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Everett Ruess

Everett Ruess: His Short Life, Mysterious Death, and Astonishing Afterlife

Philip L. Fradkin
Copyright Date: 2011
Edition: 1
Pages: 296
https://www.jstor.org/stable/10.1525/j.ctt1pnpz6
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  • Book Info
    Everett Ruess
    Book Description:

    Everett Ruess was twenty years old when he vanished into the canyonlands of southern Utah, spawning the myth of a romantic desert wanderer that survives to this day. It was 1934, and Ruess was in the fifth year of a quest to record wilderness beauty in works of art whose value was recognized by such contemporary artists as Dorothea Lange, Ansel Adams, and Edward Weston. From his home in Los Angeles, Ruess walked, hitchhiked, and rode burros up the California coast, along the crest of the Sierra Nevada, and into the deserts of the Southwest. In the first probing biography of Everett Ruess, acclaimed environmental historian Philip L. Fradkin goes beyond the myth to reveal the realities of Ruess’s short life and mysterious death and finds in the artist’s astonishing afterlife a lonely hero who persevered.

    eISBN: 978-0-520-94992-8
    Subjects: History

Table of Contents

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  1. Front Matter
    (pp. [i]-[x])
  2. Table of Contents
    (pp. [xi]-[xii])
  3. [Maps]
    (pp. [xiii]-[xvi])
  4. I Davis Gulch
    (pp. 1-7)

    DARKNESS DESCENDED ON OUR SMALL GROUP about halfway across the mesa that separated Davis Gulch from Fiftymile Creek. We had only one headlamp. The last person in line played the light on the moving feet in front of her. We stumbled on the uneven sand and rocks, but no one fell. A rattlesnake warned us of his presence. We skittered sideways and shuffled on until we found a rock warmed by the hot sun but losing its heat rapidly in the early evening hours. We waited and contemplated spending the night with little water, scraps of food, and only our...

  5. II Wanderers
    (pp. 8-10)

    DISAPPEARANCES CREATE MYTHS, whose durability depends on the renown of the wanderers, the circumstances of their vanishing, and the fervor of their followers. Everett Ruess appears on almost every list of better-known individuals who have vanished:¹ writer Ambrose Bierce, Congressman Hale Boggs, hijacker D.B. Cooper, aviators Amelia Earhart and Antoine de Saint-Exupéry, explorer John Franklin, labor leader Jimmy Hoffa, mountaineer George Mallory, band leader Glenn Miller, outlaw Robert Leroy Parker (aka Butch Cassidy), anthropologist Michael Rockefeller, silk merchant Jim Thompson, and humanitarian Raoul Wallenberg.*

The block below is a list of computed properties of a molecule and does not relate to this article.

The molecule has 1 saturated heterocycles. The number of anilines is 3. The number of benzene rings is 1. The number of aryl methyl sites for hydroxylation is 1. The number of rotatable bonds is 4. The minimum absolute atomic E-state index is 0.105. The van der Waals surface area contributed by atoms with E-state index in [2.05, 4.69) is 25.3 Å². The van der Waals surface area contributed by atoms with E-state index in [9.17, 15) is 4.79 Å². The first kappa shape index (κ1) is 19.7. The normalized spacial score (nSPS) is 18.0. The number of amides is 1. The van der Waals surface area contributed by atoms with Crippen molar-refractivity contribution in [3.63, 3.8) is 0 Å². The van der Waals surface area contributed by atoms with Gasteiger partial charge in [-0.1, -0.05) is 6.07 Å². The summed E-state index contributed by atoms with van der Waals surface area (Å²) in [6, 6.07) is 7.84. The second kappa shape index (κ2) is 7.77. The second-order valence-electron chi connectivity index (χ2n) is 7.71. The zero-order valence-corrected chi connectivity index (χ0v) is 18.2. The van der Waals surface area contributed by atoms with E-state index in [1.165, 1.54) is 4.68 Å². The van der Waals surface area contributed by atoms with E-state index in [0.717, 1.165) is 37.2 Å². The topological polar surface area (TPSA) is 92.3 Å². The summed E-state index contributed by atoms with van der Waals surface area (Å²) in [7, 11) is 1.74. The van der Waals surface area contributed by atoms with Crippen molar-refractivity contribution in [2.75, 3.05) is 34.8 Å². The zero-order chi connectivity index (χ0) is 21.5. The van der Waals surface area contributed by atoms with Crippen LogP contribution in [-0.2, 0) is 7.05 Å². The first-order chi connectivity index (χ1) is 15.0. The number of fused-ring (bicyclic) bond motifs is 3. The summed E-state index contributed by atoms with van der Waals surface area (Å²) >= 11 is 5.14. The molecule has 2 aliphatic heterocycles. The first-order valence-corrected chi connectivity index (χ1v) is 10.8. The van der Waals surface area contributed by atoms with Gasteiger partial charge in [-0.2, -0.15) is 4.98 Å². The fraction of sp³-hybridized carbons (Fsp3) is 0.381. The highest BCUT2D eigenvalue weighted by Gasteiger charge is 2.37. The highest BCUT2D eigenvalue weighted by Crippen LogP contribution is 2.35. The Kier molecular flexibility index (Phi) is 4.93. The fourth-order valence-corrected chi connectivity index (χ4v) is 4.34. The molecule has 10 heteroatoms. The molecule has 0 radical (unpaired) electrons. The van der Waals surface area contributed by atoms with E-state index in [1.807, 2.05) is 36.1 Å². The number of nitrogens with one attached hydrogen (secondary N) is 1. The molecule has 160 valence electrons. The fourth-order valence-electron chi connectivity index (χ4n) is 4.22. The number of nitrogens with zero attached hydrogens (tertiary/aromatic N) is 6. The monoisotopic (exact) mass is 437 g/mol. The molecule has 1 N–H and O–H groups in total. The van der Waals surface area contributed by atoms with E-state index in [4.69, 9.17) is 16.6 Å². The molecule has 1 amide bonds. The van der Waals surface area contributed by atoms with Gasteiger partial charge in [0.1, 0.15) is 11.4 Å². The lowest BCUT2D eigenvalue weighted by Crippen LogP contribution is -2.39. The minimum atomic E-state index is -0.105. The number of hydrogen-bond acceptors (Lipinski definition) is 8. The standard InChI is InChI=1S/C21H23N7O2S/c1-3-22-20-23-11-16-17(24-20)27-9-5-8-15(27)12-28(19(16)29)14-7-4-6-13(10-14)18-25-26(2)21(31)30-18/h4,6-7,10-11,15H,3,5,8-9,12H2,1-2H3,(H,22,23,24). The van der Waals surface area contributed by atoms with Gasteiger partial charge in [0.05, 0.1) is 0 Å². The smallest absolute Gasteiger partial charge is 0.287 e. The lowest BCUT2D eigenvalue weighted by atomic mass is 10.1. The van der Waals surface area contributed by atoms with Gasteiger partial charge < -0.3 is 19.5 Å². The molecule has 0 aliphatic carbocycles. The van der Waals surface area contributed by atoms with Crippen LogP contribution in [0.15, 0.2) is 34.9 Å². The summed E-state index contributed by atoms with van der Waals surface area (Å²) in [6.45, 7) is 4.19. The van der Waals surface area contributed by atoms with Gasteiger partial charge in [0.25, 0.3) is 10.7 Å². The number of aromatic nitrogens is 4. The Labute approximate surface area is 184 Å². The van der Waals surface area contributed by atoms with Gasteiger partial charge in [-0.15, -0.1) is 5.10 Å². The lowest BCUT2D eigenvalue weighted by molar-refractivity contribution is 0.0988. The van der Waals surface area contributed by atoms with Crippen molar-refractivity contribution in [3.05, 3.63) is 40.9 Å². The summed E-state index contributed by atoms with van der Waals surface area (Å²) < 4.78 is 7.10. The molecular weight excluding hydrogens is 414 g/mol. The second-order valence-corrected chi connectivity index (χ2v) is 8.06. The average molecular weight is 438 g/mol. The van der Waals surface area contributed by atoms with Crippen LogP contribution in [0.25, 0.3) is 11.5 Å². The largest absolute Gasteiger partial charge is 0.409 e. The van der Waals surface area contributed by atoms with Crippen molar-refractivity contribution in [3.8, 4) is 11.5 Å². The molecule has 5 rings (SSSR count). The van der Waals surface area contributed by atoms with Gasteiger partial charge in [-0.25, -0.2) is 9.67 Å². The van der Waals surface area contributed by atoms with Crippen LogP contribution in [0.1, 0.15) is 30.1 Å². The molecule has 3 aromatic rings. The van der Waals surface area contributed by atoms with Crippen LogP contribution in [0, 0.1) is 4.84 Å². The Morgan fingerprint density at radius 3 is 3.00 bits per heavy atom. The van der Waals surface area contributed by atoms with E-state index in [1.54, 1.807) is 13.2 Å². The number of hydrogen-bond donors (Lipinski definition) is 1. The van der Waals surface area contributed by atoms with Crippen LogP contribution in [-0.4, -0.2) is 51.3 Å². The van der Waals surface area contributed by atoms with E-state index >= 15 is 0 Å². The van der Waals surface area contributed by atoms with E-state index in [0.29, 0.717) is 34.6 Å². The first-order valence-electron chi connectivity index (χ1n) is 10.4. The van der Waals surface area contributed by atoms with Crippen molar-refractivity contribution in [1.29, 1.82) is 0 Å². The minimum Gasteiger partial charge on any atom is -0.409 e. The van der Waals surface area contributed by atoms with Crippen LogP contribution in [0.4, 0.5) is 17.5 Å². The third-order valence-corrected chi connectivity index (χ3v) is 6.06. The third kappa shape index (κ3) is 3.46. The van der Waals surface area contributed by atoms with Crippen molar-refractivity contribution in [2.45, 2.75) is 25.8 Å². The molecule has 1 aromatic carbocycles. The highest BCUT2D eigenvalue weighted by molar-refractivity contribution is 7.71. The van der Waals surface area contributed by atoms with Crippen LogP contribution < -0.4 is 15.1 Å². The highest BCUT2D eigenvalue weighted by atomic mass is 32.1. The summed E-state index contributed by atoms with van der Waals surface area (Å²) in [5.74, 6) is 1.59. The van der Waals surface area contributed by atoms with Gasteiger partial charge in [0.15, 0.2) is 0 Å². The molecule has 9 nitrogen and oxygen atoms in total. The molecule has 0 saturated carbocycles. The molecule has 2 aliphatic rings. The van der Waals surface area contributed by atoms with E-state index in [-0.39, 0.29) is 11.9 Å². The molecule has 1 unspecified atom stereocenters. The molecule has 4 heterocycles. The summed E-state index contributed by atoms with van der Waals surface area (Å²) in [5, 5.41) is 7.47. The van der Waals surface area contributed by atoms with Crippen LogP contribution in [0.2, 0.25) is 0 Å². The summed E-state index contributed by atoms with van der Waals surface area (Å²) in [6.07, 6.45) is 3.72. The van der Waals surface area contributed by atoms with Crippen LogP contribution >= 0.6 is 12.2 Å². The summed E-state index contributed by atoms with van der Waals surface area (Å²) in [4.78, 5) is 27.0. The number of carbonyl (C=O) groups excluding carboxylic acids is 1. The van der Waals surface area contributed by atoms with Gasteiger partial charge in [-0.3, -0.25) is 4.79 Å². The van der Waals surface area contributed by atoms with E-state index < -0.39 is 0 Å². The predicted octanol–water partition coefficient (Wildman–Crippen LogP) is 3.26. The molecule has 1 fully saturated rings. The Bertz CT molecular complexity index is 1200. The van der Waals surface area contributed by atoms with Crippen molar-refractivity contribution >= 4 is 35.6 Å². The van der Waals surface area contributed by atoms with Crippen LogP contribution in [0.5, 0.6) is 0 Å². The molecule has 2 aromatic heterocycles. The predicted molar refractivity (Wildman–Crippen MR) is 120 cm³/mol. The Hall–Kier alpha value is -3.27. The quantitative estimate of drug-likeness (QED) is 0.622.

Around each of these men and this one woman a cottage industry of suppositions about their...

  6. III The Legacy 1859–1913
    (pp. 11-19)

    VIEWED THROUGH THE EXTENSIVE DOCUMENTATION, there seems to be an inevitability about Everett’s fate that extended back three-quarters of a century, to 1859. The Ruess family produced words and images in great quantities. There were letters, diaries, poems, essays, short stories, histories, miscellaneous fragments, book manuscripts, published books, bookmarks, note cards, block prints, watercolors, oil paintings, and photographs. Everett’s family believed in the written word and were almost compulsive in their correspondence. They traded their journals back and forth, along with letters, to get a better idea of what each was thinking and doing. They were quite revealing and frank...

  7. IV Growing Up 1914–1929
    (pp. 20-33)

    PERHAPS EVERETT WAS A WANDERER because his family wandered, moving eight times in the first fourteen years of his life.¹ None of the moves bothered the youngster; rather, he seems to have taken them as exciting adventures, with educational overtones supplied by his mother. Movement fit the character of the physically active, talkative child. His father displayed a certain restlessness too. After eight years of probation work, Christopher returned to the Unitarian fold in 1915 as the minister of a Fresno church in the San Joaquin Valley, a far different place than the Bay Area. The valley was steaming hot...

  8. V On the Road 1930
    (pp. 34-48)

    TWO MYSTERIES ARE EMBEDDED IN THIS TALE, the more commonly mentioned one being what caused Ruess’s disappearance in 1934. The other, which very few have noted, is why, at the age of sixteen and not yet having graduated from high school, Everett began wandering. And how did his parents feel about his leaving home? Because familial discussions about this, if there were any, took place at home, there are no letters covering Everett’s specific reasons or any written reactions from his parents during the spring of 1930. There are also no surviving Ruess diaries for that year. What came before...